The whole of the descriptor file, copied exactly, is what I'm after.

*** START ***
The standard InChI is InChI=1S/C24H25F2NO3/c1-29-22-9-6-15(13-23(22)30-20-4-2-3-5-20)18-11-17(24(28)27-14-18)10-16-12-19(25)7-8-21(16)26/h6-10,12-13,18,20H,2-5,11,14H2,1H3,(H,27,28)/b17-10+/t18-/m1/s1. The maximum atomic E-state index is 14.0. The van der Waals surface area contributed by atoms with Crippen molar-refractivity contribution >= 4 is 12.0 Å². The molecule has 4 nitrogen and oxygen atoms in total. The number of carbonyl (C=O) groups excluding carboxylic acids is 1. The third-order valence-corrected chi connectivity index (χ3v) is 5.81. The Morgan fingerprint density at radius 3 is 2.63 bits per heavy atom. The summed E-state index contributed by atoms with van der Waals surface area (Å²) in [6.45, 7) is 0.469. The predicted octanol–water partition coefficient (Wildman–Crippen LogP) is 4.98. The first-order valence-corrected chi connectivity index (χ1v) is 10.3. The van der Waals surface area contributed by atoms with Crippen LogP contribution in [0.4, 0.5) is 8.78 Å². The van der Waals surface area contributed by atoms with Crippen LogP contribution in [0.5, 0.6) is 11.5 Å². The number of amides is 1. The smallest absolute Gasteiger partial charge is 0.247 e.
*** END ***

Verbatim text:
The standard InChI is InChI=1S/C24H25F2NO3/c1-29-22-9-6-15(13-23(22)30-20-4-2-3-5-20)18-11-17(24(28)27-14-18)10-16-12-19(25)7-8-21(16)26/h6-10,12-13,18,20H,2-5,11,14H2,1H3,(H,27,28)/b17-10+/t18-/m1/s1. The maximum atomic E-state index is 14.0. The van der Waals surface area contributed by atoms with Crippen molar-refractivity contribution >= 4 is 12.0 Å². The molecule has 4 nitrogen and oxygen atoms in total. The number of carbonyl (C=O) groups excluding carboxylic acids is 1. The third-order valence-corrected chi connectivity index (χ3v) is 5.81. The Morgan fingerprint density at radius 3 is 2.63 bits per heavy atom. The summed E-state index contributed by atoms with van der Waals surface area (Å²) in [6.45, 7) is 0.469. The predicted octanol–water partition coefficient (Wildman–Crippen LogP) is 4.98. The first-order valence-corrected chi connectivity index (χ1v) is 10.3. The van der Waals surface area contributed by atoms with Crippen LogP contribution in [0.4, 0.5) is 8.78 Å². The van der Waals surface area contributed by atoms with Crippen LogP contribution in [0.5, 0.6) is 11.5 Å². The number of amides is 1. The smallest absolute Gasteiger partial charge is 0.247 e.